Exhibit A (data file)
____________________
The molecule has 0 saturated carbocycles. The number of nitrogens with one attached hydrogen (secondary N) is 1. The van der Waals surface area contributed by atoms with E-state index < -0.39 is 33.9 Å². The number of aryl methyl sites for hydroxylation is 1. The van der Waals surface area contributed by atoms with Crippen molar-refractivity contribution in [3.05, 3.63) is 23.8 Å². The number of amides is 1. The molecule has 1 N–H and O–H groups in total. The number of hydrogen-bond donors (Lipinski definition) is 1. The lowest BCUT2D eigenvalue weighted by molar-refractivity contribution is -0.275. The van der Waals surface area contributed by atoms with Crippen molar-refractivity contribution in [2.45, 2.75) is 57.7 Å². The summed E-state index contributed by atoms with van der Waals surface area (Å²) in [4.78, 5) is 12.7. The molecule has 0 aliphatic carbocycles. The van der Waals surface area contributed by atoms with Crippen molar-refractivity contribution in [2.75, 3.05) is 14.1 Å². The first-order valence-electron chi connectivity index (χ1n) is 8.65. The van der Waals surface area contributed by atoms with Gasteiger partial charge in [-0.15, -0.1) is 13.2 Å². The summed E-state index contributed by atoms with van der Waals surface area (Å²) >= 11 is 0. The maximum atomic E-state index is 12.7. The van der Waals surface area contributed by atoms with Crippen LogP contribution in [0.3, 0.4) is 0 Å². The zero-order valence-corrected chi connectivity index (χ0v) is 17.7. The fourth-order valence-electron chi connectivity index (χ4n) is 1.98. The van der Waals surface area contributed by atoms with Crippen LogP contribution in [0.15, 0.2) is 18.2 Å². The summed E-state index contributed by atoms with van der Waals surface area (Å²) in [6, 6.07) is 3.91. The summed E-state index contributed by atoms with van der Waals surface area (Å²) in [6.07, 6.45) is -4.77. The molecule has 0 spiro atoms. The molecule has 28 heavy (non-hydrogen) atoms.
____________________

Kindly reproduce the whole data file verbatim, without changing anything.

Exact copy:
The molecule has 0 saturated carbocycles. The number of nitrogens with one attached hydrogen (secondary N) is 1. The van der Waals surface area contributed by atoms with E-state index < -0.39 is 33.9 Å². The number of aryl methyl sites for hydroxylation is 1. The van der Waals surface area contributed by atoms with Crippen molar-refractivity contribution in [3.05, 3.63) is 23.8 Å². The number of amides is 1. The molecule has 1 N–H and O–H groups in total. The number of hydrogen-bond donors (Lipinski definition) is 1. The lowest BCUT2D eigenvalue weighted by molar-refractivity contribution is -0.275. The van der Waals surface area contributed by atoms with Crippen molar-refractivity contribution in [2.45, 2.75) is 57.7 Å². The summed E-state index contributed by atoms with van der Waals surface area (Å²) in [4.78, 5) is 12.7. The molecule has 0 aliphatic carbocycles. The van der Waals surface area contributed by atoms with Crippen molar-refractivity contribution in [2.75, 3.05) is 14.1 Å². The first-order valence-electron chi connectivity index (χ1n) is 8.65. The van der Waals surface area contributed by atoms with Gasteiger partial charge in [-0.15, -0.1) is 13.2 Å². The summed E-state index contributed by atoms with van der Waals surface area (Å²) >= 11 is 0. The maximum atomic E-state index is 12.7. The van der Waals surface area contributed by atoms with Crippen LogP contribution in [0.3, 0.4) is 0 Å². The zero-order valence-corrected chi connectivity index (χ0v) is 17.7. The fourth-order valence-electron chi connectivity index (χ4n) is 1.98. The van der Waals surface area contributed by atoms with Crippen LogP contribution in [0.15, 0.2) is 18.2 Å². The summed E-state index contributed by atoms with van der Waals surface area (Å²) in [6, 6.07) is 3.91. The summed E-state index contributed by atoms with van der Waals surface area (Å²) in [6.07, 6.45) is -4.77. The molecule has 0 spiro atoms. The molecule has 28 heavy (non-hydrogen) atoms.